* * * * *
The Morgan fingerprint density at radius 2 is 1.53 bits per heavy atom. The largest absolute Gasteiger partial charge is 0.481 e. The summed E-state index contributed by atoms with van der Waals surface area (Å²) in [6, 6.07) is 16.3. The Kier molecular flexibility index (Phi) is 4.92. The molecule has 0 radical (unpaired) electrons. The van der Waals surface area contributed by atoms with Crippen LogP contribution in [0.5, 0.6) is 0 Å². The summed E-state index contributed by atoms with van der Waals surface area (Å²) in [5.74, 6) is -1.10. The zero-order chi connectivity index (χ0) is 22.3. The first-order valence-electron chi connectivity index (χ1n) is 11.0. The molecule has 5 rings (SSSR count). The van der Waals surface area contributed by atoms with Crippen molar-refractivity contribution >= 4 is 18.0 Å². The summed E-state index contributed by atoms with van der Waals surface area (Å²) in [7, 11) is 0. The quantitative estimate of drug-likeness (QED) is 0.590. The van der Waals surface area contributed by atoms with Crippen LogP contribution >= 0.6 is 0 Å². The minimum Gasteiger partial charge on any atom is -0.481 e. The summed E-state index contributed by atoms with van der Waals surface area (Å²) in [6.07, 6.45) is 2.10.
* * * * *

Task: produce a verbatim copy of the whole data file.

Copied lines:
The Morgan fingerprint density at radius 2 is 1.53 bits per heavy atom. The largest absolute Gasteiger partial charge is 0.481 e. The summed E-state index contributed by atoms with van der Waals surface area (Å²) in [6, 6.07) is 16.3. The Kier molecular flexibility index (Phi) is 4.92. The molecule has 0 radical (unpaired) electrons. The van der Waals surface area contributed by atoms with Crippen LogP contribution in [0.5, 0.6) is 0 Å². The summed E-state index contributed by atoms with van der Waals surface area (Å²) in [5.74, 6) is -1.10. The zero-order chi connectivity index (χ0) is 22.3. The first-order valence-electron chi connectivity index (χ1n) is 11.0. The molecule has 5 rings (SSSR count). The van der Waals surface area contributed by atoms with Crippen molar-refractivity contribution >= 4 is 18.0 Å². The summed E-state index contributed by atoms with van der Waals surface area (Å²) in [7, 11) is 0. The quantitative estimate of drug-likeness (QED) is 0.590. The van der Waals surface area contributed by atoms with Crippen LogP contribution >= 0.6 is 0 Å². The minimum Gasteiger partial charge on any atom is -0.481 e. The summed E-state index contributed by atoms with van der Waals surface area (Å²) in [6.07, 6.45) is 2.10.